His property of “Otahuna” at Tai Tapu was built on land he repurchased after the Rhodes family sold their ‘Ahuriri” run. The mansion was designed by Frederick Stouts and the gardens laid out by John Joyce of the Canterbury Horticultural Society and a large staff. EA Lowe developed the property into one of NZ’s finest gardens and was succeeded by Alexander Wilson (1926 – 1942) then R Overend and then Reginald Tilley.
Famed for its daffodils (including many old world specimens), trees, borders and vegetable gardens it was opened to Horticultural Society members for its first open day in 1919. From 1927 on the spring Daffodil Day was open to the public until Sir Heaton Rhodes death in 1956.
Sir Heaton Rhodes as President of the CHS was a leadership role rather than hands on. He had a great interest in all things horticultural including all its shows. He was busy with Parliament, war duties and national organisations.
The Chairman and Committee of the CHS carried out all the continuing work of the CHS.
CHS 160 years Celebrating our history
Edward Cephas John Stevens was a New Zealand politician in provincial government in Canterbury, and a member of both the lower and upper houses of parliament. A businessman, he controlled the Christchurch Press for many decades. He was instrumental in introducing cricket to Canterbury in Hagley Park and in the creation of Lancaster Park.
In 1862, Stevens bought 'Englefield', a 50-acre where Fitzgerald Avenue meets the Avon River. This house was heavily damaged in the 2010/11 earthquakes but is still standing in poor state.
He was the Chairman of the CHS twice 1872-1874 and 1877-1892. Flower cultivation being one of his interests, particularly roses. He also promoted to idea of the CHS owning its own premises
In 1893 Stevens was at the centre of a drama and was one of two members to change their vote that led to the passing of the Women's Suffrage bill into law.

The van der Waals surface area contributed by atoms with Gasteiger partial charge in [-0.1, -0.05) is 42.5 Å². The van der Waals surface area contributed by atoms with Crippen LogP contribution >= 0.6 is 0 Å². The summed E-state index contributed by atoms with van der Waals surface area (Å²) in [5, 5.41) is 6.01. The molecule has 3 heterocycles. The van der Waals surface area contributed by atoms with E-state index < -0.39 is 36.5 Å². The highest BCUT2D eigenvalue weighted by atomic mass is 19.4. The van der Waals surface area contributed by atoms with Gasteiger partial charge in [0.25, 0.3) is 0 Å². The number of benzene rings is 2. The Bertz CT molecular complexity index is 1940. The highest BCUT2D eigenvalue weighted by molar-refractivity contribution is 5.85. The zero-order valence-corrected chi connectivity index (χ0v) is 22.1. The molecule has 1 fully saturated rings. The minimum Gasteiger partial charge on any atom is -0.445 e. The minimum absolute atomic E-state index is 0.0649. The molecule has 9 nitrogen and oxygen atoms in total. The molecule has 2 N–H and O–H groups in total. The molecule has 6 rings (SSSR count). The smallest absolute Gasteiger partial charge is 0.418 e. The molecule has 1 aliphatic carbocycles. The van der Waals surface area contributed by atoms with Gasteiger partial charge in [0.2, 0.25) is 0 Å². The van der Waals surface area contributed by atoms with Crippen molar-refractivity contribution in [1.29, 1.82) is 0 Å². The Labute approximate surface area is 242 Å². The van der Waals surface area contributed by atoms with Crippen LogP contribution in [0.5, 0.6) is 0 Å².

CHS 160 years Celebrating our history
John Thomas Peacock. (1827-1905) was a New Zealand businessman and merchant and later ship owner, philanthropist and politician. He came to Canterbury in 1844 and was Vice-President and member of CHS for many years in the 1800’s.
He sold his business in 1906 and built his residence 'Hawkesbury' in Merivale. The property was surrounded by Papanui Road, Mansfield Avenue and St Albans Street and four gardeners were employed for the upkeep of the gardens and archery ground, bowling green, tennis court and swimming pool.
In his will he left 500 pounds to the Christchurch Beautifying Society and they decided to build the Peacock Fountain which is in its third position in the Botanic Gardens.
How Christchurch became ‘The Garden City’
Christchurch has borne the label garden city since 1906 when Sir John Gorst a Special UK Commissioner at the International Exhibition in Hagley Park called Christchurch a 'Garden City'.
Sir John spent a number of his younger years in Waikato teaching and was appointed a Local Commissioner. He returned to England to practice law and became a conservative politician holding senior positions but not in cabinet. He returned to New Zealand in 1906 as a Special Commissioner to the International Exhibition.
On his last day he described his stay in Christchurch as one of the happiest fortnights he has ever spent. “It is the loveliest town I have ever seen. It is a ‘Garden City’. To my mind Christchurch is what we are trying to make our ‘Garden Cities’ in England. It has the same broad streets, open spaces and beautiful gardens.”
The CHS began in 1861 and over the next 45 years had a major influence on horticultural and garden development in Christchurch. Hosting meetings, lectures, competitions and shows it encouraged all aspect of gardening and horticulture.
Alfred (Alf) R Ragg was Chairman of the CHS Management Committee from 1904 to 1917 and again from 1919 to 1925. This committee organised the Society’s contribution to the International Exhibition. They organised and built a Fernery, organised competition flower shows and a landscape gardening competition.
There is no doubt that the role the CHS had played in Christchurch over 45 years and during the International Exhibition helped set the stage for Sir John Gorst to call Christchurch a 'Garden City'.
Canterbury Horticultural Society Members awarded NZ highest honour in horticulture
Associates of Honour of the RNZIH AHRIH (NZ)
In the history of the CHS 12 members have been awarded this honour.
This award was introduced by the Royal NZ Institute of Horticulture in 1948. In that year two of our members were honoured, Sir Heaton Rhodes and Morris Barnett, two outstanding leaders in horticulture.
The following list of our members were also awarded this honour
- Edgar Taylor 1953
- John Templin 1959
- Huia Gilpin 1962
- John Watling 1967
- John Taylor 1974
- Margaret Watling 1986
- Leo Clark 1990
- Ron Proctor 1992
- Neiel Drain 2013
- Alan Jolliffe 2020
Of note there are about 12 other people in Canterbury who have received this award. It is limited to 60 people at any one time.